You’re in for a technical interview. They ask you a question, and you have to build a system or to write some code, either on a whiteboard (brr!), on a piece of paper, or on a laptop at home. And then you discuss it with the interviewer.
Some enjoy it, and some dread it. But if you are going through it, it means the end of the process is near! And you really want to show the best side of yourself.
I led more than 120 interviews. Here are some common mistakes I noticed the candidates make.
Mistake 1. Condescension
I ask a question about the candidate’s solution, and the candidate says: “Ah, I see you don’t understand what I did here. (Explains.) Did it clear up your confusion?”
Your interviewer wants you to demonstrate your way of thinking. They are not very likely to be confused, because they interview many people, are very familiar with the question, and have seen many possible answers. Even if they genuinely don’t understand your code, which also happens, it would be polite to explain them your results without making them feel bad.
Why it matters: when you’re hired, you will have to communicate with your team members. The interviewers want to make sure they have team members who are able to communicate nicely, both with more and less experienced people.
Mistake 2. Using buzzwords without knowledge
A trie. A NoSQL database. A load balancer. A graph. A cluster. If you’re going to use them, you’ll have to explain why. It is easy to understand if someone doesn’t really know what a hash is.
“I’m putting a load balancer here”, said the candidate and drew a rectangle next to his database cluster. “It will run once an hour and will query all database machines, process the data, and log the results.”
Hm. This is not what a load balancer does. I thought perhaps it was a slip of the tongue, and asked some more questions around this. No, they just kept calling it a load balancer all the way. Okay then.
“I’m using a trie”, said another candidate. When I asked to tell me more, they couldn’t show a small example of what it looks like.
At the same time, it’s okay not to know many details about everything. Just be honest about it. The point is not to pretend to know something you don’t.
Why it matters: if a company hires someone who “buzzworded” their way through the interview, but doesn’t have the real knowledge, they will be disappointed with the work results. This is why they interview candidates before hiring – to estimate their knowledge.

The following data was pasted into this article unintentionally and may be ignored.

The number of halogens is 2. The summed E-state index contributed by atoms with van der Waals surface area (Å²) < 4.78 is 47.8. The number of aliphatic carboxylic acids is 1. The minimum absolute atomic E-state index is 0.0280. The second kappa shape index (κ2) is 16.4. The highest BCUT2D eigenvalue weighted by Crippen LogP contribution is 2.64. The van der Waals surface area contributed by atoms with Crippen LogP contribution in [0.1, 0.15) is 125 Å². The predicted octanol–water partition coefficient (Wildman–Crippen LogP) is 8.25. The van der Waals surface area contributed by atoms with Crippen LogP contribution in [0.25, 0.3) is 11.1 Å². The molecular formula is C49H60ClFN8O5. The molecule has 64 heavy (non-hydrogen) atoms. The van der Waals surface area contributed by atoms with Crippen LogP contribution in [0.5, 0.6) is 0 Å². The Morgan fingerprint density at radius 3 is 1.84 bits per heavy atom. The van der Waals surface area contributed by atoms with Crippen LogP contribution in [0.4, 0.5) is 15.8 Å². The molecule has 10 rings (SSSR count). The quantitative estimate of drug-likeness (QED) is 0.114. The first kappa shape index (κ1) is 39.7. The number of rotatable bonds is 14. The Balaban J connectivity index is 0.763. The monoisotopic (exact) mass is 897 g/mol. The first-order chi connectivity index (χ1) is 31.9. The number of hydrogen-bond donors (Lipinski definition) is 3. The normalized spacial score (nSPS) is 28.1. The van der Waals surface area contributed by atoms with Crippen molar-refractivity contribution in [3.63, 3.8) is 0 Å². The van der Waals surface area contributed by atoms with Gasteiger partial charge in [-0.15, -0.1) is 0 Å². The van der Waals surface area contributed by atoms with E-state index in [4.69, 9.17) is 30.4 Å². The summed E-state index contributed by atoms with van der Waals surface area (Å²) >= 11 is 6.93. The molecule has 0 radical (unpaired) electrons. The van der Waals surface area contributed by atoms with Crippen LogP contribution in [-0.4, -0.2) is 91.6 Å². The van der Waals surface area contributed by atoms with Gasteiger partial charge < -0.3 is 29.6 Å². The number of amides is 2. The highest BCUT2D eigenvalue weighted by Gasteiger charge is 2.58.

Interestingly enough, no one has tried to use blockchain on my interviews yet.
Mistake 3. No reasoning
“I’m going to use a NoSQL database here.”
“I need 50 servers in my cluster.”
“I run this once a day and retrieve 92 records.”
Great, tell me why. I’m sure you have some reasons in mind, pros and cons, and I’d love to hear them. Why not SQL? Which exact NoSQL database? There are so many of databases under this umbrella term that you really want to narrow down your answer a bit. A graph database and a document-oriented database are fit for very different purposes.
Why exactly 50 servers, and not 70? Why every day and not every hour? And where did you get this 92 number from?
Why it matters: the interviewers hope to be able to understand the decisions of their future colleagues. An explanation of the reasons for your choice would show your ability to make decisions based on logic, requirements, and data, and not on a whim. Here is my article about why reasoning is important.
Mistake 4. Not asking clarifying questions
Your interview question is likely not 100% complete. It is done intentionally: to simulate the real-world environment where you are not likely to get a full description of a task. You are expected to ask questions, so ask away!
Talk out loud about your assumptions as well. Sometimes you assume something, but the interviewer has a different idea in mind. If you don’t talk about it, you will have a mismatch between your results and their expectations.
Also you might want to ask sometimes: am I going in the right direction? Do you want me to focus on this or that? The interviewer will really appreciate that they don’t need to interrupt you to discuss what they need.
Why it matters: it is very rare that the requirements are clear and 100% complete. A developer is expected to be able to clarify them before implementing.
Mistake 5. Forgetting requirements
I tell the candidate in the beginning: “We need this as close to realtime as possible”. I repeat this throughout the interview. The candidate ends up processing data in batches every hour.
In another case, the candidate asks how many items there will be. I tell them a large number – say, 20M. The candidate designs a system fit for thousands of users.
We need multilanguage support, but the candidate’s code only supports 26 ascii letters.
The candidate needs to pay attention. The requirements listed are important and should be considered. In case you don’t have an idea how to deal with it, you can propose: “I remember there have to be other languages. At the moment I only have an idea for English. Let me solve this for English and then see how I can deal with other languages”. This shows you didn’t forget, and also demonstrates your prioritization skills.
When you’re proposing something like this, it helps to abstract this part of code away. Put it into a method or component which you can easily replace later. Here’s an article explaining why and how to do this.
Why it matters: if users have a requirement, they will not forget about it. They will not be happy if it is forgotten by developers. If you absolutely cannot support it, tell the interviewers about it explicitly. Then you can make a trade-off, just like in real work.